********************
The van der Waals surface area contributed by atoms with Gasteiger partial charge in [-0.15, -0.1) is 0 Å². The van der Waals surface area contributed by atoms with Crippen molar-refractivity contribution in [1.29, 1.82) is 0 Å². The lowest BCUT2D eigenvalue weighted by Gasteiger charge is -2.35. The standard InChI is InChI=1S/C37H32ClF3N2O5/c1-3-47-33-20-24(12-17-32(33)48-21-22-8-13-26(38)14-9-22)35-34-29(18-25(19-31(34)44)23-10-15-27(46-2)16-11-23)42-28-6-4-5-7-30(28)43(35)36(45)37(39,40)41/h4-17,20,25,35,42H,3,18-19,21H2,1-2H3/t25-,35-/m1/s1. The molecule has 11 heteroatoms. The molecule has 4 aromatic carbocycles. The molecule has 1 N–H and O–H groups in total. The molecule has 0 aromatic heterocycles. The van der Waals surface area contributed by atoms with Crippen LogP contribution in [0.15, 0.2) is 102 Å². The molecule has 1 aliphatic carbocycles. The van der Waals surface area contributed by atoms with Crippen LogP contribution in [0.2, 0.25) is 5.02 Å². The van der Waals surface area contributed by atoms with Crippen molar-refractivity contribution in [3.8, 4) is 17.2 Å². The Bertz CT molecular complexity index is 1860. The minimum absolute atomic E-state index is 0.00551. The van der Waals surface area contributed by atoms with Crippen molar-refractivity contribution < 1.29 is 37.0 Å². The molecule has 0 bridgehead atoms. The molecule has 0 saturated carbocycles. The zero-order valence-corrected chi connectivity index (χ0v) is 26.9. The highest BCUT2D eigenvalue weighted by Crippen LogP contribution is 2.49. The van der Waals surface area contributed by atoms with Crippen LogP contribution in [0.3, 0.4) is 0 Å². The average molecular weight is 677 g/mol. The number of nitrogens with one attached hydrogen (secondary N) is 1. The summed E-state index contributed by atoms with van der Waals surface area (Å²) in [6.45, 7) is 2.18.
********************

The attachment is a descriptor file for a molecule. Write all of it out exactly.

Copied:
The van der Waals surface area contributed by atoms with Gasteiger partial charge in [-0.15, -0.1) is 0 Å². The van der Waals surface area contributed by atoms with Crippen molar-refractivity contribution in [1.29, 1.82) is 0 Å². The lowest BCUT2D eigenvalue weighted by Gasteiger charge is -2.35. The standard InChI is InChI=1S/C37H32ClF3N2O5/c1-3-47-33-20-24(12-17-32(33)48-21-22-8-13-26(38)14-9-22)35-34-29(18-25(19-31(34)44)23-10-15-27(46-2)16-11-23)42-28-6-4-5-7-30(28)43(35)36(45)37(39,40)41/h4-17,20,25,35,42H,3,18-19,21H2,1-2H3/t25-,35-/m1/s1. The molecule has 11 heteroatoms. The molecule has 4 aromatic carbocycles. The molecule has 1 N–H and O–H groups in total. The molecule has 0 aromatic heterocycles. The van der Waals surface area contributed by atoms with Crippen LogP contribution in [0.15, 0.2) is 102 Å². The molecule has 1 aliphatic carbocycles. The van der Waals surface area contributed by atoms with Crippen LogP contribution in [0.2, 0.25) is 5.02 Å². The van der Waals surface area contributed by atoms with Crippen molar-refractivity contribution in [3.8, 4) is 17.2 Å². The Bertz CT molecular complexity index is 1860. The minimum absolute atomic E-state index is 0.00551. The van der Waals surface area contributed by atoms with Crippen molar-refractivity contribution < 1.29 is 37.0 Å². The molecule has 0 bridgehead atoms. The molecule has 0 saturated carbocycles. The zero-order valence-corrected chi connectivity index (χ0v) is 26.9. The highest BCUT2D eigenvalue weighted by Crippen LogP contribution is 2.49. The van der Waals surface area contributed by atoms with Crippen LogP contribution in [0.3, 0.4) is 0 Å². The average molecular weight is 677 g/mol. The number of nitrogens with one attached hydrogen (secondary N) is 1. The summed E-state index contributed by atoms with van der Waals surface area (Å²) in [6.45, 7) is 2.18.